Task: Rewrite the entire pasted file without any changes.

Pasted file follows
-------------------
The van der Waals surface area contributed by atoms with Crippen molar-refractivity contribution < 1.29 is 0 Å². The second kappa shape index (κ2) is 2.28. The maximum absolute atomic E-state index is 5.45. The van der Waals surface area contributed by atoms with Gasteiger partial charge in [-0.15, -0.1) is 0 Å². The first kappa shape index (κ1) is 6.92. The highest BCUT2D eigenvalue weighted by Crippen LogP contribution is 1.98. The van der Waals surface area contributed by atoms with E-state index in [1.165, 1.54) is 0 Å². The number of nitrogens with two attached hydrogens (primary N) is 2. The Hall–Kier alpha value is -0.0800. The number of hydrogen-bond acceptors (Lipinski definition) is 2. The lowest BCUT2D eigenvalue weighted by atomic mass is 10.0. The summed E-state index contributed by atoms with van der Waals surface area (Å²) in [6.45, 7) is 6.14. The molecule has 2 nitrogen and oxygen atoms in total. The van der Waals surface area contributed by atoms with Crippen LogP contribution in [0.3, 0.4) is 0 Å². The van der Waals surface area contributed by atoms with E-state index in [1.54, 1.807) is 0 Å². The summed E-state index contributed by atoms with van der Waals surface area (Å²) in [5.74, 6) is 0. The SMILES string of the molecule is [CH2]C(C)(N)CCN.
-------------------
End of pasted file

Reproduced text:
The van der Waals surface area contributed by atoms with Crippen molar-refractivity contribution < 1.29 is 0 Å². The second kappa shape index (κ2) is 2.28. The maximum absolute atomic E-state index is 5.45. The van der Waals surface area contributed by atoms with Gasteiger partial charge in [-0.15, -0.1) is 0 Å². The first kappa shape index (κ1) is 6.92. The highest BCUT2D eigenvalue weighted by Crippen LogP contribution is 1.98. The van der Waals surface area contributed by atoms with E-state index in [1.165, 1.54) is 0 Å². The number of nitrogens with two attached hydrogens (primary N) is 2. The Hall–Kier alpha value is -0.0800. The number of hydrogen-bond acceptors (Lipinski definition) is 2. The lowest BCUT2D eigenvalue weighted by atomic mass is 10.0. The summed E-state index contributed by atoms with van der Waals surface area (Å²) in [6.45, 7) is 6.14. The molecule has 2 nitrogen and oxygen atoms in total. The van der Waals surface area contributed by atoms with Crippen LogP contribution in [0.3, 0.4) is 0 Å². The van der Waals surface area contributed by atoms with E-state index in [1.54, 1.807) is 0 Å². The summed E-state index contributed by atoms with van der Waals surface area (Å²) in [5.74, 6) is 0. The SMILES string of the molecule is [CH2]C(C)(N)CCN.